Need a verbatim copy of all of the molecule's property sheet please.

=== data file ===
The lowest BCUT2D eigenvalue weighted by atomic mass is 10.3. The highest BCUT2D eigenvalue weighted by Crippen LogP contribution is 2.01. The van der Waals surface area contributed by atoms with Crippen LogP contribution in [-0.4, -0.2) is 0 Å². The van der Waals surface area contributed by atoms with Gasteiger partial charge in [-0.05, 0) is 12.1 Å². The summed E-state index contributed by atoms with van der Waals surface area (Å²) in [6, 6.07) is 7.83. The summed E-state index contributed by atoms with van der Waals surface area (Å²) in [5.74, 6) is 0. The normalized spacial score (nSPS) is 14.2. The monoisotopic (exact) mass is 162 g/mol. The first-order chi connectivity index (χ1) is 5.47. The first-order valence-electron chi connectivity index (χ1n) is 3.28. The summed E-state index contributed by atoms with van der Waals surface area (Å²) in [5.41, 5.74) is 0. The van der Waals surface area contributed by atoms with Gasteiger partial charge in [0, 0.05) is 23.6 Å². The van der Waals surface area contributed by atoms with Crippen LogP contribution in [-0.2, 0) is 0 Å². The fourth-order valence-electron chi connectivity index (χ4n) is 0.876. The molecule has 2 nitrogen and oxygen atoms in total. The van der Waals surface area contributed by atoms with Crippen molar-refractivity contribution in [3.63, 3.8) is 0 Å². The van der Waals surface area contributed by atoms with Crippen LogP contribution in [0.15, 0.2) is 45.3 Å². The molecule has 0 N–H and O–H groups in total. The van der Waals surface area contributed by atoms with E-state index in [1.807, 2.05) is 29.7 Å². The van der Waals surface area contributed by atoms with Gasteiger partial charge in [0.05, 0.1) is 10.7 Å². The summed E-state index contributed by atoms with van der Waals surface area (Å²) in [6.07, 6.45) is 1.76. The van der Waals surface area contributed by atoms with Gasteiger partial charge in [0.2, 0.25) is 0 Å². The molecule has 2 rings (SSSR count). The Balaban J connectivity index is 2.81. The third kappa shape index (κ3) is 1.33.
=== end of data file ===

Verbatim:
The lowest BCUT2D eigenvalue weighted by atomic mass is 10.3. The highest BCUT2D eigenvalue weighted by Crippen LogP contribution is 2.01. The van der Waals surface area contributed by atoms with Crippen LogP contribution in [-0.4, -0.2) is 0 Å². The van der Waals surface area contributed by atoms with Gasteiger partial charge in [-0.05, 0) is 12.1 Å². The summed E-state index contributed by atoms with van der Waals surface area (Å²) in [6, 6.07) is 7.83. The summed E-state index contributed by atoms with van der Waals surface area (Å²) in [5.74, 6) is 0. The normalized spacial score (nSPS) is 14.2. The monoisotopic (exact) mass is 162 g/mol. The first-order chi connectivity index (χ1) is 5.47. The first-order valence-electron chi connectivity index (χ1n) is 3.28. The summed E-state index contributed by atoms with van der Waals surface area (Å²) in [5.41, 5.74) is 0. The van der Waals surface area contributed by atoms with Gasteiger partial charge in [0, 0.05) is 23.6 Å². The van der Waals surface area contributed by atoms with Crippen LogP contribution in [-0.2, 0) is 0 Å². The fourth-order valence-electron chi connectivity index (χ4n) is 0.876. The molecule has 2 nitrogen and oxygen atoms in total. The van der Waals surface area contributed by atoms with Crippen molar-refractivity contribution in [3.63, 3.8) is 0 Å². The van der Waals surface area contributed by atoms with Crippen LogP contribution in [0.15, 0.2) is 45.3 Å². The molecule has 0 N–H and O–H groups in total. The van der Waals surface area contributed by atoms with E-state index in [1.807, 2.05) is 29.7 Å². The van der Waals surface area contributed by atoms with Gasteiger partial charge in [0.05, 0.1) is 10.7 Å². The summed E-state index contributed by atoms with van der Waals surface area (Å²) in [6.07, 6.45) is 1.76. The van der Waals surface area contributed by atoms with Gasteiger partial charge in [0.2, 0.25) is 0 Å². The molecule has 2 rings (SSSR count). The Balaban J connectivity index is 2.81. The third kappa shape index (κ3) is 1.33.